Time travel, two women in the same body, and a dragon wrapped in an anime shell.
To which is my heart tied? For one woman containing two souls, thus two personalities, this is certainly a hard decision. I could aim for both, but that wouldn’t be fair to anyone involved. Not only does it create a significant moral dilemma, but it offers a logical quandary as well. With every quest, battle, and conversation, I’m inevitably floating towards spending the rest of my life with one of them, leaving the other dormant within the body of this two-sided princess. Which will I choose? Thankfully, I have six months to figure it out while we track down the group that kills me at our wedding. Wait, what? I’m dead? Then why am I talking? Hold on a second, something doesn’t feel right.
Looks in a mirror. Tries to reel in his panic.
I’ve apparently inhabited the body of a small dragon in Time and Eternity.
In this fantasy universe, I’ve managed to convince a princess to marry me. The only problem is that Toki neglected to tell me something important about our wedding day. A fortune teller in the forest told her that someone was going to die on our wedding day. I mean, why not tell me something like that, considering I’m the one that dies? Instead, Towa takes it upon herself to travel back in time (as her family is able to do) and drag me along for the ride. I guess it’s better than dying, but at least ask first. During our quest in Time and Eternity we hang out with friends, kill creatures, investigate assassins, find berries that can make people understand my dragon emotes, and take almost every conversation in far too sexual a direction.
What makes Time and Eternity different from most role-playing adventures (or RPGs if you prefer), is that it takes a very interesting step in how the game looks. The characters in the game are actually animated, not some 3D model or rotoscope hack job. No, Toki and Towa’s every action is animated by real people. It does look a little odd against a 3D backdrop, but it is an amazing look, especially for that handsome dragon Time and Eternity features.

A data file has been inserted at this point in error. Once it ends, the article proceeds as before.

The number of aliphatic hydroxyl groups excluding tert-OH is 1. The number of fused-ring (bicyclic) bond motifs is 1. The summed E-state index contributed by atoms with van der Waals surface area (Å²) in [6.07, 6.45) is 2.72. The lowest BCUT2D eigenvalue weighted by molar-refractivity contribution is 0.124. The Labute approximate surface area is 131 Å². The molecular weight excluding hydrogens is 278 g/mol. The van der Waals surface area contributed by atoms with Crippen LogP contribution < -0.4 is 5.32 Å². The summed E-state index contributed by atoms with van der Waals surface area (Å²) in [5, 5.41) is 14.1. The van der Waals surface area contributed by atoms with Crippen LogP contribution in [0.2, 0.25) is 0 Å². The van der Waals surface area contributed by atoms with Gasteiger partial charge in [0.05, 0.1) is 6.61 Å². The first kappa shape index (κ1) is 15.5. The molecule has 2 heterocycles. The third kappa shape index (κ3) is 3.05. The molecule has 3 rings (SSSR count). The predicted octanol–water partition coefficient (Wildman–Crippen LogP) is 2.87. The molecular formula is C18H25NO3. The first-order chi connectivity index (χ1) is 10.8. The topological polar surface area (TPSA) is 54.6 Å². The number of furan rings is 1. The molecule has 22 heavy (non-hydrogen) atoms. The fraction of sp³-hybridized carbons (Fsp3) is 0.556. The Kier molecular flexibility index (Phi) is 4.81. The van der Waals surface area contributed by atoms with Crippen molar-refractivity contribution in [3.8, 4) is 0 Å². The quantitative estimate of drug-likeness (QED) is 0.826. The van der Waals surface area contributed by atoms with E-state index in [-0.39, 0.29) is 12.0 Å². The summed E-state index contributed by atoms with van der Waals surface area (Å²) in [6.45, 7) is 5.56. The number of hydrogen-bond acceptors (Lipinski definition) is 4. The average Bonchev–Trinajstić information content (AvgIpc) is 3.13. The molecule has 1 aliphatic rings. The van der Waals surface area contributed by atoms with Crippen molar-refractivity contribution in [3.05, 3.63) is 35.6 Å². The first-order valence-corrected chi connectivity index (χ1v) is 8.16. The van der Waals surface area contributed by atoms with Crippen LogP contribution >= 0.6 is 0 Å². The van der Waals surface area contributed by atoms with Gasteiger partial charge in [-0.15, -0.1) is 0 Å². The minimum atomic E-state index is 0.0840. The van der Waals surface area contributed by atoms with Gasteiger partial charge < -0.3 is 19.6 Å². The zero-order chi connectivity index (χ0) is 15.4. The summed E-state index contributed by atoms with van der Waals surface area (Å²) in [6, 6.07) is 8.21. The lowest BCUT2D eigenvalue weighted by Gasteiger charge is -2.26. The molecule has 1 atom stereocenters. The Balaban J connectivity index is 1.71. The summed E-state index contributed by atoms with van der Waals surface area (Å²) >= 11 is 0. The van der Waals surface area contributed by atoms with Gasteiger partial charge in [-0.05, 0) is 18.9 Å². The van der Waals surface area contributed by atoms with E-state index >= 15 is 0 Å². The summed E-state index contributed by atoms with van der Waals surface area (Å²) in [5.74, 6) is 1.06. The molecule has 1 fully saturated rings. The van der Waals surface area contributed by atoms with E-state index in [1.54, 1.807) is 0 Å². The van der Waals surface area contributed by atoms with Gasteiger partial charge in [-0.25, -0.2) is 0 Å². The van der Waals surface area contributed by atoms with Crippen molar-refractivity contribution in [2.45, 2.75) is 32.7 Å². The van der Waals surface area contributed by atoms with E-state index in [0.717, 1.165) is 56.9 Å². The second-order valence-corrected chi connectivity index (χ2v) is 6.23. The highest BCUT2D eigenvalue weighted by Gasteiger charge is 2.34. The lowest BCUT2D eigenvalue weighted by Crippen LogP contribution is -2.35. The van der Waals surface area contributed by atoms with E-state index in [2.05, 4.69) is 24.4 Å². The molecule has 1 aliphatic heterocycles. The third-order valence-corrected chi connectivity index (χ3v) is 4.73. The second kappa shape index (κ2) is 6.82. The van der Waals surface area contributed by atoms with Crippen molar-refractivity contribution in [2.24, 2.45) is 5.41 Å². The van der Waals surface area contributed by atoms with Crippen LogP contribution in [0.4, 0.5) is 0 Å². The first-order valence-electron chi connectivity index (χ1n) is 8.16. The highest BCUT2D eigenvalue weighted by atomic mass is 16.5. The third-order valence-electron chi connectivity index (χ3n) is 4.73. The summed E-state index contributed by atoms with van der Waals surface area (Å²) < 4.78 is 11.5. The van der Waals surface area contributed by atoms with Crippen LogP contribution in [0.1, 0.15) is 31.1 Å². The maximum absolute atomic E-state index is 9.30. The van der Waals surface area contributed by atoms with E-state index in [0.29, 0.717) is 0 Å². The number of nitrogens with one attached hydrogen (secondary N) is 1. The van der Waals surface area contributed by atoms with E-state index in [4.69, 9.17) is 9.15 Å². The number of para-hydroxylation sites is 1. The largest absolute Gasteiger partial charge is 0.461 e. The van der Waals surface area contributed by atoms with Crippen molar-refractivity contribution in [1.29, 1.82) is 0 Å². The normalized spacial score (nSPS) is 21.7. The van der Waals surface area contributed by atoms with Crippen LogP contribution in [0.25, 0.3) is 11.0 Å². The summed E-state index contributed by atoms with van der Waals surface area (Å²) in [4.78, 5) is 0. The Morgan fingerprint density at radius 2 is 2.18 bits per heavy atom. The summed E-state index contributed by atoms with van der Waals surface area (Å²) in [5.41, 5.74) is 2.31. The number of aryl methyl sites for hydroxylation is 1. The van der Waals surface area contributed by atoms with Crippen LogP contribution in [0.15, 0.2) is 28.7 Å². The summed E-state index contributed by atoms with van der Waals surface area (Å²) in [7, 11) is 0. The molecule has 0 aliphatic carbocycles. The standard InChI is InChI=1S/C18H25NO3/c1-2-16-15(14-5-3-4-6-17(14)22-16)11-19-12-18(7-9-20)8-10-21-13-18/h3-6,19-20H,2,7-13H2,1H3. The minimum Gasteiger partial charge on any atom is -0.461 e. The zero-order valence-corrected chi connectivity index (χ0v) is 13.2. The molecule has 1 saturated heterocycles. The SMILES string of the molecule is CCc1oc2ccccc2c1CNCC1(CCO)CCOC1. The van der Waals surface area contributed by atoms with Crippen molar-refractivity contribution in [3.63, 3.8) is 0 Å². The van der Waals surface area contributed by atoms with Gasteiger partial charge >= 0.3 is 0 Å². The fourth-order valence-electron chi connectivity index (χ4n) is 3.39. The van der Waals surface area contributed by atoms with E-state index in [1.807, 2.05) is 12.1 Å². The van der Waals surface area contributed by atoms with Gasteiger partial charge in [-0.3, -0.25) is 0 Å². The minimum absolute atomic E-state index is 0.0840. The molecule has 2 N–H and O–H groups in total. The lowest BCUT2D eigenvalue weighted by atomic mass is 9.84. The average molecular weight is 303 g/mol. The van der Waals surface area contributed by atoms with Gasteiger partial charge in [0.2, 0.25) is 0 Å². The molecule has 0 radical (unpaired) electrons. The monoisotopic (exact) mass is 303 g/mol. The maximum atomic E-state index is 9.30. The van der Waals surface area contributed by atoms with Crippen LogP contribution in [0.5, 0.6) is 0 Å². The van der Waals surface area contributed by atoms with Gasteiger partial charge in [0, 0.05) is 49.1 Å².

Strikes a pose. Winks to himself.
With the slick animation in Time and Eternity come the same types of problems you might see in on a typical animated television or anime. You do run into some instances of clipping, or delayed actions, in what the character’s do. Plus, there are the constantly recycled movements and expressions during dialogue portions and cut scenes. While the clipping can be a tad annoying to see, it doesn’t break the flow of the adventure. Toki’s one-dimensional friends making the same movements over and over again, though, does. I really wish that one would stop trying to feed me bugs all the time.
Customization is important when it comes to picking a fight in Time and Eternity. Both Toki and Towa can be led down different advancement paths to specialize in close quarters combat, rifle specialization, or even different types of magic. This is important to create a sort of diversity as different monsters and combat situations will require use of different skill sets. I mean sure, I can smack them around a little and heal my dual soul fiancé when she needs it, but they have the real power. Potions will be used a lot, as it is possible for me to get knocked out of combat. Tragic, I know. They will also trade out weapon types fairly often, as many are tied to elemental damage that is either effective or cannot do damage to some monsters. If all else fails, we’ve found out that items like this chili pepper can cause Toki to change to Towa or vise versa. Talk about a weird thing to watch. Their hair changes color while they speak in a different voice in a cut scene!
The absolute worst part of trying to find my future killers is having to watch Towa — I mean Toki — fight. Whenever she charges into combat, the true pitfall of Time and Eternity comes into play. Her fights consist of jumping forward, dodging attacks when a little exclamation point appears in the sky, attacking or casting a spell in one of four ways, or maybe blocking if she feels like it. It looks like part dance, part hokey pokey with guns and swords. It is so insanely simple that it doesn’t take much effort to win. It is like there is some unseen meter building up power over time that Towa can use to make overpowering attacks that just obliterate her opponents. Good thing Time and Eternity’s quest line is short, otherwise this rather boring display would drive everyone away.
Time and Eternity is better than people give it credit for, even with its shortcomings and one-dimensional story. When trying to pick out its faults, it is easy to point to its boring battle system and sex-laden story. Both of those points are valid, but you have to think for a second of what you are getting into with Time and Eternity; it is basically an anime you can play. The interactive adventure parts are merely there to fill the gaps between moments of storytelling. Plus, you know, you have to play. Someone has to get me back to my body!
Runs around in a panicked flail.
Certainly, the characters could have been rounded out to make a story that anyone could enjoy, but there is no mistaking that this game was made for male anime fans as it stands. I think that perhaps is the biggest failure of Time and Eternity, considering both Toki and Towa have the framework to be strong female leads instead of a trophy signifying conquest or a tired trope. Either way, Time and Eternity makes a strong effort to change the way we look at gaming, from its raw animation style characters to its interactive storytelling. Don’t take my word for it though – I’m a man trapped in a dragon’s body, after all.
Game provided by developer for review.